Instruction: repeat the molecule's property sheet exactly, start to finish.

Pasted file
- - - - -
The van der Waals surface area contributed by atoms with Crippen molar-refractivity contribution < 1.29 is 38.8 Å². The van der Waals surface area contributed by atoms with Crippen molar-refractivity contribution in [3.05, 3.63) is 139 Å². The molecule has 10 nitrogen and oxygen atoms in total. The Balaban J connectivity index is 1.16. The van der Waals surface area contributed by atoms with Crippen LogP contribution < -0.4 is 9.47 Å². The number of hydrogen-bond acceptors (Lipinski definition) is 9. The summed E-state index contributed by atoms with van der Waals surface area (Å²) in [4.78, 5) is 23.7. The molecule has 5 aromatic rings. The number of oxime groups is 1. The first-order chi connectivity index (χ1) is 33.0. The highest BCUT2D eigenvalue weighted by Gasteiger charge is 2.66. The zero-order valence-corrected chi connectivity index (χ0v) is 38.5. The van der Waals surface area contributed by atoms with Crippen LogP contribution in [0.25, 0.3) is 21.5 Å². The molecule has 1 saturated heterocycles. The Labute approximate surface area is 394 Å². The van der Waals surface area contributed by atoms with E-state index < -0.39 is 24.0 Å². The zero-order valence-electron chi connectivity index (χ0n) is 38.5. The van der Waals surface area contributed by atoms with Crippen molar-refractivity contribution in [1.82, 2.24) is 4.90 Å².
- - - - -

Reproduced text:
The van der Waals surface area contributed by atoms with Crippen molar-refractivity contribution < 1.29 is 38.8 Å². The van der Waals surface area contributed by atoms with Crippen molar-refractivity contribution in [3.05, 3.63) is 139 Å². The molecule has 10 nitrogen and oxygen atoms in total. The Balaban J connectivity index is 1.16. The van der Waals surface area contributed by atoms with Crippen LogP contribution < -0.4 is 9.47 Å². The number of hydrogen-bond acceptors (Lipinski definition) is 9. The summed E-state index contributed by atoms with van der Waals surface area (Å²) in [4.78, 5) is 23.7. The molecule has 5 aromatic rings. The number of oxime groups is 1. The first-order chi connectivity index (χ1) is 33.0. The highest BCUT2D eigenvalue weighted by Gasteiger charge is 2.66. The zero-order valence-corrected chi connectivity index (χ0v) is 38.5. The van der Waals surface area contributed by atoms with Crippen LogP contribution in [0.25, 0.3) is 21.5 Å². The molecule has 1 saturated heterocycles. The Labute approximate surface area is 394 Å². The van der Waals surface area contributed by atoms with E-state index < -0.39 is 24.0 Å². The zero-order valence-electron chi connectivity index (χ0n) is 38.5. The van der Waals surface area contributed by atoms with Crippen molar-refractivity contribution in [1.82, 2.24) is 4.90 Å².